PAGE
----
TACOMA, Wash. — If you’re determined to get tickets to a sold-out concert or sporting event, you might jump at any offer that comes along. Scammers are counting on that desperation to steal your money.
“We’re coming out of a pandemic, and people are excited to get back out there,” said Melanie McGovern, director of public relations and social media at the Better Business Bureau (BBB). “They want this ticket no matter the cost, and unfortunately they’re getting scammed.”
Ticket complaints “skyrocketed” in the last year or so, McGovern told Checkbook. The BBB has processed nearly 21,000 complaints about ticket purchases since January 2022.
Because tickets to popular concerts and sporting events are expensive, scam victims have lost hundreds, even thousands of dollars. In many cases, the crooks take the money and run: You don’t get the ticket(s) you bought, and you can’t get your money back.
Many fans don’t find out they’ve been scammed until they show up at the venue and can’t get in. Some learn they bought counterfeit tickets. Others have legitimate tickets that the scammer sold to multiple people; in that scenario, the first person who has their ticket scanned at the gate gets in, but the others don’t. It’s a familiar and frustrating problem for the companies that operate concert and sporting venues.
“Our number one [goal] is to get the tickets into the hands of the fans. So, when there are folks doing unscrupulous things out there, it’s definitely a difficult situation,” said Adam Cook, director of Tacoma Venues and Events, the company that manages the Tacoma Dome for the city of Tacoma, Wash.
If seats are still available, the person holding bogus tickets can go the box office and buy legitimate ones at face value.
“Without an actual ticket, we don’t have the ability to let you in, and we can’t provide refunds,” Cook told Checkbook. “Any refund would have to be through the original point of purchase.”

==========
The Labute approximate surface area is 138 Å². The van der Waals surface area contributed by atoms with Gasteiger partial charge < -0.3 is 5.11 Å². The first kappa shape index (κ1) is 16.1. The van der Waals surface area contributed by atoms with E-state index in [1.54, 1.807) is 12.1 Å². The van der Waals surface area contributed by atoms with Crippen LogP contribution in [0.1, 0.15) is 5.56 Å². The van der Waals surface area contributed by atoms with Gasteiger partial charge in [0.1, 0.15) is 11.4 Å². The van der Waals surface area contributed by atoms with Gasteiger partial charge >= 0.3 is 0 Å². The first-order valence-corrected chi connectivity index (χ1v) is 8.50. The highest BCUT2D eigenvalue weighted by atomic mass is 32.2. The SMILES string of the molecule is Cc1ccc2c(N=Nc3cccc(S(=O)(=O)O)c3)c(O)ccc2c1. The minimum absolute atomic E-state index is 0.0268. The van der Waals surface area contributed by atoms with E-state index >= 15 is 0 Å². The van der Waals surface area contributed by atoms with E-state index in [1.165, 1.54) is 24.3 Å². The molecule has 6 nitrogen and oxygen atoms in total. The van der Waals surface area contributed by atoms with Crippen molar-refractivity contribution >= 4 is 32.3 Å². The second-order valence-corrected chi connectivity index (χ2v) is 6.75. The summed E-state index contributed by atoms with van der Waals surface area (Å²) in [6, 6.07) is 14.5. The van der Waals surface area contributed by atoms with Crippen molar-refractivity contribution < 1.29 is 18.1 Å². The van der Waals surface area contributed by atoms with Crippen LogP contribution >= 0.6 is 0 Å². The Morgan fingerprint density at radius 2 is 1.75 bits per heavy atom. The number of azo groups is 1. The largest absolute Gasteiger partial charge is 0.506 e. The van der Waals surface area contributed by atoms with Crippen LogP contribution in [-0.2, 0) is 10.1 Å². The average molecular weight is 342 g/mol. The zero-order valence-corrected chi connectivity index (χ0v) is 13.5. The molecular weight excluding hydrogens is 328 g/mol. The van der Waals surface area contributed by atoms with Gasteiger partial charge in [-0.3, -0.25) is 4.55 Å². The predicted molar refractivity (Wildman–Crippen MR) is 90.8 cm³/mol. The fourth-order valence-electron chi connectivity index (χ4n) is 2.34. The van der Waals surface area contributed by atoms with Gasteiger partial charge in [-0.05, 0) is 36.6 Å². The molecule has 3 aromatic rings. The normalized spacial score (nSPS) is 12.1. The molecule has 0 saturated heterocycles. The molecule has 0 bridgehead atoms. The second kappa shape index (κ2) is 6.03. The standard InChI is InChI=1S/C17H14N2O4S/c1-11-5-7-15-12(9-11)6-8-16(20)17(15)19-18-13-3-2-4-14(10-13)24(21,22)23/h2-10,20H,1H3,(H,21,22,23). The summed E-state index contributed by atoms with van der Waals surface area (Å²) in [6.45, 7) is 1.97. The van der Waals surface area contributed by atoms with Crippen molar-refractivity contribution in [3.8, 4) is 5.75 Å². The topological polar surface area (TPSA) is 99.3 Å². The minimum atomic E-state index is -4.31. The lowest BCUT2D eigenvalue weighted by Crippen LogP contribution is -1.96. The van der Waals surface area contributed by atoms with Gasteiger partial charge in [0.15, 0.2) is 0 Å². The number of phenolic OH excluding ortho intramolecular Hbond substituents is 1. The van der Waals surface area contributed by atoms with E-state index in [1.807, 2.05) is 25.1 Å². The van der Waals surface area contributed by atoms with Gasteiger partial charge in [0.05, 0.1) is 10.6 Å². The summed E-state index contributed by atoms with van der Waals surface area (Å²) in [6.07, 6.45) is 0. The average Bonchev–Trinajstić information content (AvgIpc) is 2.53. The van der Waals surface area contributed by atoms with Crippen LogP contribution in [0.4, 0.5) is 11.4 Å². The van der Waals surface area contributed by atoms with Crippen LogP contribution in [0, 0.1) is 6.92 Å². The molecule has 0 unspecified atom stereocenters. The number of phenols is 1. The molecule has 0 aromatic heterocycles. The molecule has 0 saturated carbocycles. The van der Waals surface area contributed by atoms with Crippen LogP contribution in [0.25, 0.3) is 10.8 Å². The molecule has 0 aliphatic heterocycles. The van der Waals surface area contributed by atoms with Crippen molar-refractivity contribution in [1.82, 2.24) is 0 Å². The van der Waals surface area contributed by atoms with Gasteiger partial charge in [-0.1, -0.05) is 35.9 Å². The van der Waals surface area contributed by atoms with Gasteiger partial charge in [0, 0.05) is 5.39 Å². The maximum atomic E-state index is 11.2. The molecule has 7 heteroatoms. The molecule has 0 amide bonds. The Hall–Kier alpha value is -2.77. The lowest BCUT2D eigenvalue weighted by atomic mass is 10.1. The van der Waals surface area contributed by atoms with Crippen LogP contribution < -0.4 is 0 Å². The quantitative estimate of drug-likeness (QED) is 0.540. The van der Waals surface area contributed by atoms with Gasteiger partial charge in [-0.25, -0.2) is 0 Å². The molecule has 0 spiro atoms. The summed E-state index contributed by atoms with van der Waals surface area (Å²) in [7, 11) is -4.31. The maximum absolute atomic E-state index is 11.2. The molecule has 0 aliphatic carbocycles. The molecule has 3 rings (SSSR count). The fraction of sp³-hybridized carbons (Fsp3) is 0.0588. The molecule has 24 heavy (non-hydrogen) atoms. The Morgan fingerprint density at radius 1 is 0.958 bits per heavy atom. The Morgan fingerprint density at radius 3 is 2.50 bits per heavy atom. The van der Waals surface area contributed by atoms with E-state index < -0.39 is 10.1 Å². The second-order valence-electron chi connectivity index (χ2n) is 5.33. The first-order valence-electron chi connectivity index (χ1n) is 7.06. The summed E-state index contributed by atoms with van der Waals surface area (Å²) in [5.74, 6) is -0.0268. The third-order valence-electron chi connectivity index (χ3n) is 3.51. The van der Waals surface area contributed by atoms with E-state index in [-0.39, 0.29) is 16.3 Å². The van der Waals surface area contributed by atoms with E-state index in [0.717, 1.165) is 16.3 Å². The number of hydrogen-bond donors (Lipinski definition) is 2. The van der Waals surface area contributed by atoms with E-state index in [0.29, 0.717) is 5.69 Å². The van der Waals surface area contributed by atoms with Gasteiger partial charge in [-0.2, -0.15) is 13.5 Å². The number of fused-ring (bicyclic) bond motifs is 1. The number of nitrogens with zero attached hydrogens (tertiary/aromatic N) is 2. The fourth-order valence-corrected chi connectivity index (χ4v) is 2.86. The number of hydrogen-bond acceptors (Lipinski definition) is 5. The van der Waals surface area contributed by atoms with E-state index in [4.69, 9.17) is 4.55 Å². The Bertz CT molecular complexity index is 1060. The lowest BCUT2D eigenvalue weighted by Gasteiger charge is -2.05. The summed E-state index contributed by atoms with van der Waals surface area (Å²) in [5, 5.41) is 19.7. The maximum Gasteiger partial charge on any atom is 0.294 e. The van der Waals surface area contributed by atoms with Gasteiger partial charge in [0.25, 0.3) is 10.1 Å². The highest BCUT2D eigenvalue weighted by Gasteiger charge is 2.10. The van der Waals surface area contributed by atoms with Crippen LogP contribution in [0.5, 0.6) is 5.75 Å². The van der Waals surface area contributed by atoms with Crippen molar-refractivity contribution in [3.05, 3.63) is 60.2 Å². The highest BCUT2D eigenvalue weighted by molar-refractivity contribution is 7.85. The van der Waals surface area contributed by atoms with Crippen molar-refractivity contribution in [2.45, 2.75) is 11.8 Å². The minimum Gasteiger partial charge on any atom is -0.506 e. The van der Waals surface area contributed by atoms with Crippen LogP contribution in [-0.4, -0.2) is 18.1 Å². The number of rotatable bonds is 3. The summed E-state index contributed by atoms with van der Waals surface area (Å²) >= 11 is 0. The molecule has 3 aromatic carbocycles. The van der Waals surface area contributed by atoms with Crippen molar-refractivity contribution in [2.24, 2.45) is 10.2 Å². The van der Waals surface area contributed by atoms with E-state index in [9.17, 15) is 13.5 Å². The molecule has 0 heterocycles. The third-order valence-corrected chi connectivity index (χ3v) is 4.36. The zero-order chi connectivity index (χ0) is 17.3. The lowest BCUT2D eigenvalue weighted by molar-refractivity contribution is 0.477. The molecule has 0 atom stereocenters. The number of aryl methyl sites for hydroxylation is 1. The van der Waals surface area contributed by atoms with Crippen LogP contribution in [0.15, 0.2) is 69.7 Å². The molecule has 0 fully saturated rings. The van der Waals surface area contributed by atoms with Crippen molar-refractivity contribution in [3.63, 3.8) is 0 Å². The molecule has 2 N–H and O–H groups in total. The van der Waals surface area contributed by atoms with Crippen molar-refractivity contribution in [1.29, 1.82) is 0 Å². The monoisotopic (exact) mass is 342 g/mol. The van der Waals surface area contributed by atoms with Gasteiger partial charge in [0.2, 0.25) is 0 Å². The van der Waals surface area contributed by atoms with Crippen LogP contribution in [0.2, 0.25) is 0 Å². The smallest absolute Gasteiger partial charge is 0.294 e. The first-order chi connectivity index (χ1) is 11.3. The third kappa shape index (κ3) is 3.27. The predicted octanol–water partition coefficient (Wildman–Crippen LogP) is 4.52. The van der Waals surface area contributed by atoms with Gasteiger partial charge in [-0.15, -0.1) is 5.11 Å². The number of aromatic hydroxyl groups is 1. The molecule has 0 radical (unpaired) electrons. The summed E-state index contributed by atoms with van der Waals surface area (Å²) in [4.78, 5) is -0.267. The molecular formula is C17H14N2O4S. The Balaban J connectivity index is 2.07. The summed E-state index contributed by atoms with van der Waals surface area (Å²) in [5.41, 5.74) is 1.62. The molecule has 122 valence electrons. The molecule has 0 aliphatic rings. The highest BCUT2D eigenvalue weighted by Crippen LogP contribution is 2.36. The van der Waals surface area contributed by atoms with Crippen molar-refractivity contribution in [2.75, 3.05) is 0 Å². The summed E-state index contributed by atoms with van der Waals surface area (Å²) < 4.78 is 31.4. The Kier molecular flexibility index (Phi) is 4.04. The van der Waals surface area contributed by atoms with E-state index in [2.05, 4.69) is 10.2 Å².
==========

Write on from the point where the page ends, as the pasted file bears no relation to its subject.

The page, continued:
Ticket scams have been a problem for years, but digital technology “makes it more difficult than ever to spot fake tickets or detect a scam until it’s too late,” Teresa Murray, consumer watchdog at the U.S. PIRG Education Fund, warned in a recent blog post. It’s easy to forge barcodes, QR codes, and logos of actual ticket companies.
“Smart people are getting scammed because they let their guard down,” Murray told Checkbook. “They’re desperate, and in their haste, they make a bad decision.”
Most problems happen when fans buy tickets already purchased by someone else. Victims say they responded to an ad on social media, used an online marketplace, or did a random search for tickets to an event and landed on a fraudulent website. Based on complaints, online transactions with strangers or unknown ticket resale companies can lead to heartbreaking disappointment and a significant loss of money. A recent post on the BBB Scam Tracker website reports someone in Ohio tried to buy Taylor Swift concert tickets and lost $800.
It’s easy for fraudsters to create counterfeit websites that look like well-known companies. For example, a scammer could buy the URL TlCKETMASTER.COM to direct people to their bogus site, Murray said. You wouldn’t notice it, but the address in the URL above is spelled with a lower-case “L” instead of an “I.”
“Forget Facebook Marketplace, forget Craigslist, forget Instagram,” Murray cautioned. “And unless you’re buying tickets from someone you actually know—a co-worker, a relative, a super-close friend—then don’t try to buy tickets from an individual.”
The safest way to buy tickets is from the venue, either in person or through its official website. Even if that site sends you to another site to complete the transaction, you know you’re using the correct URL.